“No mass deportations” from U.S, Secretary Kelly promises Mexico

Mark Ross
By Mark Ross
February 24, 2017USshare

Senior Mexican officials on Thursday (February 23) expressed “worry and irritation” about U.S. policies during a visit by two of President Donald Trump’s top envoys, who in turn sought to cool tempers after weeks of tension between the neighbors.

“We’ve also talked about the legal impossibility of a government to make decisions that will affect another government in a unilateral fashion,” Foreign Minister Luis Videgaray told a joint news conference.

Videgaray was speaking after talks in the Mexican capital with U.S. Secretary of State Rex Tillerson and Homeland Security chief John Kelly.

Videgaray said it is “a complex time” for U.S.-Mexican relations, which have gone downhill quickly since Donald Trump was elected U.S. president last November.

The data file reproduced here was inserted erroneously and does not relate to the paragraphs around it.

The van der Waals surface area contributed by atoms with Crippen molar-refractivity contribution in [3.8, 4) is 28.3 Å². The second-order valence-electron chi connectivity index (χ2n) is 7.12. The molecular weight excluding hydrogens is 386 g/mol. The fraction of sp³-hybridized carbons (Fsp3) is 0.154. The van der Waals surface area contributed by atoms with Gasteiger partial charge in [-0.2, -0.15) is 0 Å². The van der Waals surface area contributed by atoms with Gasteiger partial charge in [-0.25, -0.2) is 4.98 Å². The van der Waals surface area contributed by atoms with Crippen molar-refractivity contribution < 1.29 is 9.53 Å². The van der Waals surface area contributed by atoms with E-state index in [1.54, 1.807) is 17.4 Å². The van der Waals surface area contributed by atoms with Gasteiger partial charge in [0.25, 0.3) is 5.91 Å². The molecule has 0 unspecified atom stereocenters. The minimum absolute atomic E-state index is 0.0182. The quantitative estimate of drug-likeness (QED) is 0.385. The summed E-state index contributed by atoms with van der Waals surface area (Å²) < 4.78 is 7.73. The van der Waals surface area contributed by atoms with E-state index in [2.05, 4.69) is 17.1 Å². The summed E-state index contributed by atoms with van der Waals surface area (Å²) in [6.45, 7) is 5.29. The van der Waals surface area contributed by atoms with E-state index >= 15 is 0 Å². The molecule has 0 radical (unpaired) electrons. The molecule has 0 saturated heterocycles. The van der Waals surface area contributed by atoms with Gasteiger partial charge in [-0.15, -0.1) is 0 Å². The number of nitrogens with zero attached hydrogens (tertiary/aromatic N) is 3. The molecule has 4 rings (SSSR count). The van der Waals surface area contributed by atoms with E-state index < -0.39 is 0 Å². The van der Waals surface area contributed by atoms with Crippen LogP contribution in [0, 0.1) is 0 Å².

The U.S. government this week angered Mexico by saying it was seeking to deport many illegal immigrants to Mexico if they entered the United States from there, regardless of their nationality.

The immigration guidelines are the latest point of tension between neighbors that have also been at odds over Trump’s vow to build a wall on the border and his attempts to browbeat Mexico into giving concessions on trade.

Videgaray and President Enrique Pena Nieto have been criticized at home for being too willing to engage with Trump, who has repeatedly cranked up tension with the country ahead of key meetings.

Both sides on Thursday pledged further dialogue on migration, trade and security issues facing both nations. Kelly and Tillerson were much more measured in their words than either the Mexicans or Trump, who on Thursday said a military operation was being carried out to clear “bad dudes” from the United States.

Kelly said there would be “no use of military force in immigration operations,” and “no, repeat, no” mass deportations.

None of the officials made direct references to the deportation of immigrants from third countries to Mexico, or to paying for the border wall planned by Trump, a red-flag issue for Mexico.

 

(Reuters)

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